By Steve Hansen
QCS Managing Editor
When the rest of the nation declared March 22 as Welcome Home Vietnam Vets day, Tucumcari’s Veterans of Foreign Wars Post 2528 took it a step further.
“We decided to use this day to welcome home all veterans from all wars,” said Fred Porter, president of Tucumcari’s Delfinio Gonzalez post the VFW.
On Saturday, the post held ceremonies and a luncheon to welcome home two veterans of World War II, one Korean War veteran, six Vietnam vets, four Iraq war veterans and one veteran of the campaign in Afghanistan.
About 60 veterans, VFW members and guests attended the ceremony and heard two guest speakers, both colonels in the armed forces, talk about their careers and their views of military service.
Col. David Wiesner, of the U.S. Air Force, stationed at Cannon Air Force Base, Clovis, talked about his career that included duty in Germany to support the Kosovo war and supporting Operation Iraqi Freedom, the second Iraq campaign that began in 2003. He also served in Korea, as well as additional Middle East assignments.
“I got a hero’s welcome,” he said. “Which is not true of Vietnam veterans.”
The nation, he said, learned a hard lesson with Vietnam veterans, that no matter how one feels about a particular war, the nations must always be grateful to the veterans who fought there.
Col. Timothy Paul, of the New Mexico National Guard, told the audience that one of the best ways to honor veterans is to vote, exercising in the most responsible way the freedom that U.S. armed forces have fought to maintain.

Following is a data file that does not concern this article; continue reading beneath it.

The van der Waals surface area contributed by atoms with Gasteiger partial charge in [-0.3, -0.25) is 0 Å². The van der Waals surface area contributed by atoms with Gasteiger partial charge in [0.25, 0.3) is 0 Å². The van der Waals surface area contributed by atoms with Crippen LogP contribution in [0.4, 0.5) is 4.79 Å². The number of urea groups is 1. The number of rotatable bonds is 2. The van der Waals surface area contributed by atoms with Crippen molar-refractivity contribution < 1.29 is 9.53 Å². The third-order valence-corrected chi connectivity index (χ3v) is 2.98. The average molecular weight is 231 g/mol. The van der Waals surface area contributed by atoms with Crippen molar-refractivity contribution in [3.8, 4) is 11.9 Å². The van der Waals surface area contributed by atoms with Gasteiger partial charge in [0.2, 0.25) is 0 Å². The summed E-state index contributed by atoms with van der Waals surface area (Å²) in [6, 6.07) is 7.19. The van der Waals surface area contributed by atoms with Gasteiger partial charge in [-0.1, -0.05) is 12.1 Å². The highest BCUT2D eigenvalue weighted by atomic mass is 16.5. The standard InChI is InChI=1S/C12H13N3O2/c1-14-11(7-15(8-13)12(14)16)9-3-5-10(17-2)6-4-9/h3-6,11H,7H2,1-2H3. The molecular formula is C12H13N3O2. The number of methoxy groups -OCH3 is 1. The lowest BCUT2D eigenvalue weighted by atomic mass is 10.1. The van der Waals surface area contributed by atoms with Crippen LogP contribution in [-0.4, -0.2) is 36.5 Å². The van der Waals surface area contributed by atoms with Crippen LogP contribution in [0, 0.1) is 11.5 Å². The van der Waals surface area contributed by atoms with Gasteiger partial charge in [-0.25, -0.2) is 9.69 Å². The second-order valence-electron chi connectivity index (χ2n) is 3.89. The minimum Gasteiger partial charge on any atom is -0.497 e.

“If you don’t vote,” he said. “You have no choice.”
He aimed that message at young people of voting age.
“What our duty is as veterans is to tell young people to get out the vote,” he said.
As faulty as American democracy can seem at times,” he said. “We do it better than 99 percent of the rest of the world.”
He said Tucumcari “is an important part the state and nation.”
Paul advised his Tucumcari audience, “Make sure your voice is heard.”
He also singled out Vietnam veterans and told the audience to “say thanks to every Vietnam veteran you see.”
Porter reminded the audience that Delfinio Gonzalez, in whose honor the Tucumcari VFW post is named, was the first Quay County resident killed in action in World War I. Gonzalez was killed in 1918 during World War I in France, he said.
Paul said VFW members do much more than swap war stories at a bar. They are involved with assuring that veterans use the benefits they have earned in community activities.
“Besides, most of us don’t tell war stories because we don’t want to remember some things,” he added.
New Mexico Rep. Dennis Roch, R-Logan, cited speeches of both former President Ronald Reagan and President Barak Obama that illustrated how welcoming home veterans is a non-partisan duty.
Veterans represent citizens from all ethnic and cultural groups and all walks of life, he said, adding that it’s a shame that Vietnam veterans did not receive the welcome they deserved when they came home.
Roch quoted President Obama, who said of Vietnam vets, “You were denigrated when you should have been celebrated.”
Ron Wilmot, field representative for U.S. Rep. Ben Ray Lujan, D-N.M., said the nation must ensure that veterans receive the benefits they have earned, in addition to honoring their service.
Paul Elam, a local singer, performed the songs “God Bless the USA” and “Some Gave All.”
Olana Romero sang the national anthem to help open the ceremony.
Deacon Bobby Welch opened and closed the ceremony with prayers.